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September 25, 2012 // Comments ()
My first exposure to power monitoring was the WT series. I started out in the warehouse shipping them. Then I progressed to stripping the wires used for the CT shorting assembly. After that I assembled them, put them in enclosures, and added the shorting switches when they were ordered. From the warehouse I moved to the sales department where I got to enter orders for WTs. Finally, I moved to tech support where I got to recommend, sell, and troubleshoot WTs. I am not ashamed to say that it was one of the most difficult challenges. Power monitoring, the WT in particular, made me cringe. High voltage/high current electricity is dangerous. While the WT was a fine product; it was very hard to troubleshoot - especially over the phone. 

Then Kele had a significant breakthrough: The PT-9000 Series PowerTrak Monitoring Interface. Even the name is cool. It had 9000 in the series name long before Internet memes taught us that 9000 = cool. The PT-9000 went way beyond the WT. It was like adding indoor plumbing. The PT-9000 has 2 configurable 4-20 mA outputs and a pulse output for kWh. It also has lights, wonderful lights that tell the full story of how the unit wired - a gift to the telephone trouble shooter. To top it off it has an auto configure feature that corrected CT/phase wiring errors. Not long after the launch came the communication abilities (BACnet, LON, N2, Modbus) that made the user capable of capturing parameters never dreamed of by the WT. 

And now we have the EnGenius Intelligent Power Monitor with its 58 monitored parameters, easy to use interface, installer focused design, standard NEMA 4X enclosure, I could go on for quite a while with this. I’ve only played with the beta but I’m pretty sure it can change Coke to Pepsi and find your car keys. It’s that cool. All kidding aside the EnGenius launch is very exciting for me. It truly is the evolution of power monitoring. Check it out for yourself at Kele.com/engenius/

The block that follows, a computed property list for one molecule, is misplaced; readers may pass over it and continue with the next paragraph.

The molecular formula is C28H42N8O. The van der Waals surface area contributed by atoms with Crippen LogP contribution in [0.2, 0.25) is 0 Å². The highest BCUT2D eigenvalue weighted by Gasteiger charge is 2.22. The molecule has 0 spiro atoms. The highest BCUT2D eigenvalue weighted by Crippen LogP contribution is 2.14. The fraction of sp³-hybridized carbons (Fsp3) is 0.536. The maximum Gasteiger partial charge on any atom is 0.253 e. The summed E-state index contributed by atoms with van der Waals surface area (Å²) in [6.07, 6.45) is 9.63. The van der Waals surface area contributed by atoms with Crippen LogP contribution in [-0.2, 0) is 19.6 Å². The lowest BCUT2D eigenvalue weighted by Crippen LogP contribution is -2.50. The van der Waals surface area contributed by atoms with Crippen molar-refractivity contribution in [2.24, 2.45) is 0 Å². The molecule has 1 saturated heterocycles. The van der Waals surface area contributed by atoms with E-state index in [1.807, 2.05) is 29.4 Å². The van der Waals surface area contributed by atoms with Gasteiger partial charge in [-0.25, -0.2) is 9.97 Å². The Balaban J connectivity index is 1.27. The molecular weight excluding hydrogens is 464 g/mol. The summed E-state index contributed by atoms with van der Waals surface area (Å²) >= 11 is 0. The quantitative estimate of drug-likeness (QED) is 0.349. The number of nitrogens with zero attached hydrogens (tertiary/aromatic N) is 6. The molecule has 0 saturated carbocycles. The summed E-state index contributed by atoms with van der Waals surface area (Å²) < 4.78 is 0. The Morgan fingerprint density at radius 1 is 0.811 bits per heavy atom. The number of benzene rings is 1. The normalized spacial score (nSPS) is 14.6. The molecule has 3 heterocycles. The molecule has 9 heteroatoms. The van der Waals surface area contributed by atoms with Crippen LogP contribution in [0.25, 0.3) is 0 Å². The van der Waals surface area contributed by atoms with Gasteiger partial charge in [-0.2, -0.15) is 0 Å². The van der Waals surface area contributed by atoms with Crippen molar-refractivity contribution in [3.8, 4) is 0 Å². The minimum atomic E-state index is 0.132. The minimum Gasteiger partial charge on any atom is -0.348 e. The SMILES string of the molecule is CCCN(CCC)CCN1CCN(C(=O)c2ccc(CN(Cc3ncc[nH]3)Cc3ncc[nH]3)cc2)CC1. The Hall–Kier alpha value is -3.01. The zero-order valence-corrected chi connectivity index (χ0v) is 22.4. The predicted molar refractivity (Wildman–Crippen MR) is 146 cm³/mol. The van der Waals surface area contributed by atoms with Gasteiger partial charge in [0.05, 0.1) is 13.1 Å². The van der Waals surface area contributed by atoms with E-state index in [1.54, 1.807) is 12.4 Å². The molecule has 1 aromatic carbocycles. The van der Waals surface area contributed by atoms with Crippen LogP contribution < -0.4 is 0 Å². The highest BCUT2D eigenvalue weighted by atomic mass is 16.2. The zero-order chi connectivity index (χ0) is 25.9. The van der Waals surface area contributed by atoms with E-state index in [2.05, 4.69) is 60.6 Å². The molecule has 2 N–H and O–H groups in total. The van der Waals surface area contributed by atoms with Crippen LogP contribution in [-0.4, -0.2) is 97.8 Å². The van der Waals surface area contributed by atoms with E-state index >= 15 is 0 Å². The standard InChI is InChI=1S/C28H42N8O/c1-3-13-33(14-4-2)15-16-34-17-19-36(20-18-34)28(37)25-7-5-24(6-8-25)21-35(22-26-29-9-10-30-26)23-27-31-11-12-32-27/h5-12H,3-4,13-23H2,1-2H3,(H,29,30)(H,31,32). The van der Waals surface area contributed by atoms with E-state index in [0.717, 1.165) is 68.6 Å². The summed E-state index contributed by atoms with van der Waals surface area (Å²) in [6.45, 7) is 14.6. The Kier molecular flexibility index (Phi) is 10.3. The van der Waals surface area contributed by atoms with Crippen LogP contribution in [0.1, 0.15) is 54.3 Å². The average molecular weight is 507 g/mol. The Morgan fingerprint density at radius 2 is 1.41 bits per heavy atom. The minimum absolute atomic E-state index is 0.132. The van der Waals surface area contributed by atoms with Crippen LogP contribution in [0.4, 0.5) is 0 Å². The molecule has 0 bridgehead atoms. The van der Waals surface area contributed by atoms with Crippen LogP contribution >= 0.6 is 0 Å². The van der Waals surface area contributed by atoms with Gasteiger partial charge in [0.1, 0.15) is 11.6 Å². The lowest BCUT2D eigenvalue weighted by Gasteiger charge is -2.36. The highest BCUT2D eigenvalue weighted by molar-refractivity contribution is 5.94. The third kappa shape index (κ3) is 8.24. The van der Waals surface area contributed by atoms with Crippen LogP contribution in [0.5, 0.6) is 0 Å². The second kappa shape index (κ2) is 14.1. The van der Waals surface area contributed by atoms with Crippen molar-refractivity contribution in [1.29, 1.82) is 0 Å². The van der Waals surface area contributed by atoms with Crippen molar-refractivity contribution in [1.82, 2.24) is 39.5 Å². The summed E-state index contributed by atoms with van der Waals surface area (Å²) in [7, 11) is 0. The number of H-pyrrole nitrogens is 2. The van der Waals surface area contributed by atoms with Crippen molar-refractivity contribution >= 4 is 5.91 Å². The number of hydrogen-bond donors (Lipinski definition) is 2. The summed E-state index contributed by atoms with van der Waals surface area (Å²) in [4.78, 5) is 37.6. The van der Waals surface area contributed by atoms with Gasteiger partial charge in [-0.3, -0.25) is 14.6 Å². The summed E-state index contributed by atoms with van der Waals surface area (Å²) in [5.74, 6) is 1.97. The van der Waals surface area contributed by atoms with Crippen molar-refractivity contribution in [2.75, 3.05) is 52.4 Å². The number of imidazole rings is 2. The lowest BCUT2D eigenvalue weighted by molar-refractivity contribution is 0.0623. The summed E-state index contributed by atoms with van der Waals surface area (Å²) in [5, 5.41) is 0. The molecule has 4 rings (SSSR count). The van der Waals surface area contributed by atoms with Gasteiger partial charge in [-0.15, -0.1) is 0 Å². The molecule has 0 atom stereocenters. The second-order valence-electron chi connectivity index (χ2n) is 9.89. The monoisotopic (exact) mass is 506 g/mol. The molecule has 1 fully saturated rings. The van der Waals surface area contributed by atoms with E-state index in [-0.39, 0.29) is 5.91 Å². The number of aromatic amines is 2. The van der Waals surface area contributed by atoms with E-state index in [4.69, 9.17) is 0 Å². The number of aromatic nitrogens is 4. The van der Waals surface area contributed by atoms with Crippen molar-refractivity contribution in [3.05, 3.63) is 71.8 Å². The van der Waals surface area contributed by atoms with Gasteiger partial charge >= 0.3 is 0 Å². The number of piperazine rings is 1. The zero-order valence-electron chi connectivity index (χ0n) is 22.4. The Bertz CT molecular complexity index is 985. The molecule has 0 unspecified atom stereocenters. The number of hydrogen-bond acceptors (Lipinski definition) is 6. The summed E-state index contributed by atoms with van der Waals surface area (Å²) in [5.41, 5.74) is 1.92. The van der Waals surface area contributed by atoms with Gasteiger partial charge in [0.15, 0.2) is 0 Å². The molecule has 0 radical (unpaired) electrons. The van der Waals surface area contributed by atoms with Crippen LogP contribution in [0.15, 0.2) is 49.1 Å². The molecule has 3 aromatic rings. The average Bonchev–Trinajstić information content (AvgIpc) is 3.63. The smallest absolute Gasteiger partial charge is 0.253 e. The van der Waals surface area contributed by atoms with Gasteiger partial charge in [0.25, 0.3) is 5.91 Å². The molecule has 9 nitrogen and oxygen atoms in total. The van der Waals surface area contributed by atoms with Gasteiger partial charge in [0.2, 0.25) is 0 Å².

The WT series is still alive and working in many installations around the world and we still get the occasional tech call about them and they still scare me a little, but that doesn’t stop me from helping when I get those calls. Truth be told the WT did make me a better tech support person, kind of like the fat football coach that always made you run, called you horrible names, and yelled at you all the time. Sure you hated him, but he made you better.
August 08, 2012 // Comments ()
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Get Ahead of the Curve


Understanding and then selecting the right temperature curve might seem like a daunting task. To a newbie, it might seem impossible but there is a logical, systematic method to selecting the right temperature sensor.


Basically, the thermistors we use in our systems have negative temperature coefficients meaning as the temperature rises, the corresponding resistance decreases; but, the relationship is far from linear.


We refer to thermistors by their resistance value at a specific base temperature, usually 77°F (25°C), and a “Type” number that designates the specific relationship of resistance to temperature throughout the relevant range.


This relationship depends upon the mix of materials from which the thermistor is made, and for simplicity’s sake, each recipe is assigned a different designation. These are listed in product specifications, ordering information, and the Technical Reference sections in both your Kele catalog and the technical reference section of Kele.com.  To make it easy, you can also click here..


For example, the Precon ST-S3E Executive wall sensor uses a high-quality Precon Model 3 thermistor. This sensor has a resistance value of 10 kΩ at 77°F (25°C), and varies according to the Type III temperature/resistance curve.


The important take-away from this is to make sure that both the base resistance and the type designation for a thermistor sensor match up with the BAS to which they’re connected.


RTD sensors have positive temperature coefficients, meaning as the temperature rises, so does the resistance value of the sensor. Like thermistors, RTDs are classified by a base resistance value, but at a different base temperature, 0°C (32°F). RTDs behave in much more proportional way than thermistors as the change resistance.